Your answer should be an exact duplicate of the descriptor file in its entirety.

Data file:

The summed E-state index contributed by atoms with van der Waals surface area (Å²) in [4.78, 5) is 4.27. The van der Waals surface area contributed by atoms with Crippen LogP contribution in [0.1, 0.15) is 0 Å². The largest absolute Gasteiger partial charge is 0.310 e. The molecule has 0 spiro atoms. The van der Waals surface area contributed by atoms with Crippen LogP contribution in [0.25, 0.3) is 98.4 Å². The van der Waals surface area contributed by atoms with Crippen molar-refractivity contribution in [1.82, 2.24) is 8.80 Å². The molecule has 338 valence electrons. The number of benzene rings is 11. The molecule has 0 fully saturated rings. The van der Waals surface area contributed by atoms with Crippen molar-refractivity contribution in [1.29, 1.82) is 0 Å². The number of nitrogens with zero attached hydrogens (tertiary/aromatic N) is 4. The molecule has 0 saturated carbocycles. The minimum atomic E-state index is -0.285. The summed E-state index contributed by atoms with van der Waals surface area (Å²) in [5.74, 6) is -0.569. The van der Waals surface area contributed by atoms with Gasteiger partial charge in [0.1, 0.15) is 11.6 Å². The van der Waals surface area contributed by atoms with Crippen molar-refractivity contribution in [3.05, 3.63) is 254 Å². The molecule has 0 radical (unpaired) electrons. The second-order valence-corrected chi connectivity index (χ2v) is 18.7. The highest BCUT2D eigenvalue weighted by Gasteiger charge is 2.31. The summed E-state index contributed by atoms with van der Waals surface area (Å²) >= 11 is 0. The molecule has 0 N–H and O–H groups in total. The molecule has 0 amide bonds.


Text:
The summed E-state index contributed by atoms with van der Waals surface area (Å²) in [4.78, 5) is 4.27. The van der Waals surface area contributed by atoms with Crippen LogP contribution in [0.1, 0.15) is 0 Å². The largest absolute Gasteiger partial charge is 0.310 e. The molecule has 0 spiro atoms. The van der Waals surface area contributed by atoms with Crippen LogP contribution in [0.25, 0.3) is 98.4 Å². The van der Waals surface area contributed by atoms with Crippen molar-refractivity contribution in [1.82, 2.24) is 8.80 Å². The molecule has 338 valence electrons. The number of benzene rings is 11. The molecule has 0 fully saturated rings. The van der Waals surface area contributed by atoms with Crippen molar-refractivity contribution in [1.29, 1.82) is 0 Å². The number of nitrogens with zero attached hydrogens (tertiary/aromatic N) is 4. The molecule has 0 saturated carbocycles. The minimum atomic E-state index is -0.285. The summed E-state index contributed by atoms with van der Waals surface area (Å²) in [5.74, 6) is -0.569. The van der Waals surface area contributed by atoms with Gasteiger partial charge in [0.1, 0.15) is 11.6 Å². The van der Waals surface area contributed by atoms with Crippen molar-refractivity contribution in [3.05, 3.63) is 254 Å². The molecule has 0 radical (unpaired) electrons. The second-order valence-corrected chi connectivity index (χ2v) is 18.7. The highest BCUT2D eigenvalue weighted by Gasteiger charge is 2.31. The summed E-state index contributed by atoms with van der Waals surface area (Å²) >= 11 is 0. The molecule has 0 N–H and O–H groups in total. The molecule has 0 amide bonds.